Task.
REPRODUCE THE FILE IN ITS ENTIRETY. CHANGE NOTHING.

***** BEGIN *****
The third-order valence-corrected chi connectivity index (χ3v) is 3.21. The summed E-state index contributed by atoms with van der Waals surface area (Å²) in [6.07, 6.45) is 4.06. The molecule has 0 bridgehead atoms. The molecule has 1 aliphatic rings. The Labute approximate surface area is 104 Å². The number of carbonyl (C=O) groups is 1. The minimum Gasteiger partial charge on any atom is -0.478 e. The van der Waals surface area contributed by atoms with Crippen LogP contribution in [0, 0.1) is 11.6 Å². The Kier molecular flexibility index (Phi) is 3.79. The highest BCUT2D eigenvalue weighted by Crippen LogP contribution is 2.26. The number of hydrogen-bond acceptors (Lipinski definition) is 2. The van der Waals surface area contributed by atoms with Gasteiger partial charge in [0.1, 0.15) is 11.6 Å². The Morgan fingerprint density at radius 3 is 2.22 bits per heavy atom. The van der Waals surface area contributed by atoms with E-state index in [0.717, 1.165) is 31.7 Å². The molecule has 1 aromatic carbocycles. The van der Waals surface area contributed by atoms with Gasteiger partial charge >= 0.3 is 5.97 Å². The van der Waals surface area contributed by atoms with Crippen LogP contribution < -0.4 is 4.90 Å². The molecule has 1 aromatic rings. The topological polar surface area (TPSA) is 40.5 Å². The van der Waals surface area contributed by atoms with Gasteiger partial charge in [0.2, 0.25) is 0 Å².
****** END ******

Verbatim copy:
The third-order valence-corrected chi connectivity index (χ3v) is 3.21. The summed E-state index contributed by atoms with van der Waals surface area (Å²) in [6.07, 6.45) is 4.06. The molecule has 0 bridgehead atoms. The molecule has 1 aliphatic rings. The Labute approximate surface area is 104 Å². The number of carbonyl (C=O) groups is 1. The minimum Gasteiger partial charge on any atom is -0.478 e. The van der Waals surface area contributed by atoms with Crippen LogP contribution in [0, 0.1) is 11.6 Å². The Kier molecular flexibility index (Phi) is 3.79. The highest BCUT2D eigenvalue weighted by Crippen LogP contribution is 2.26. The number of hydrogen-bond acceptors (Lipinski definition) is 2. The van der Waals surface area contributed by atoms with Gasteiger partial charge in [0.1, 0.15) is 11.6 Å². The Morgan fingerprint density at radius 3 is 2.22 bits per heavy atom. The van der Waals surface area contributed by atoms with E-state index in [0.717, 1.165) is 31.7 Å². The molecule has 1 aromatic carbocycles. The van der Waals surface area contributed by atoms with Gasteiger partial charge >= 0.3 is 5.97 Å². The van der Waals surface area contributed by atoms with Crippen LogP contribution < -0.4 is 4.90 Å². The molecule has 1 aromatic rings. The topological polar surface area (TPSA) is 40.5 Å². The van der Waals surface area contributed by atoms with Gasteiger partial charge in [0.2, 0.25) is 0 Å².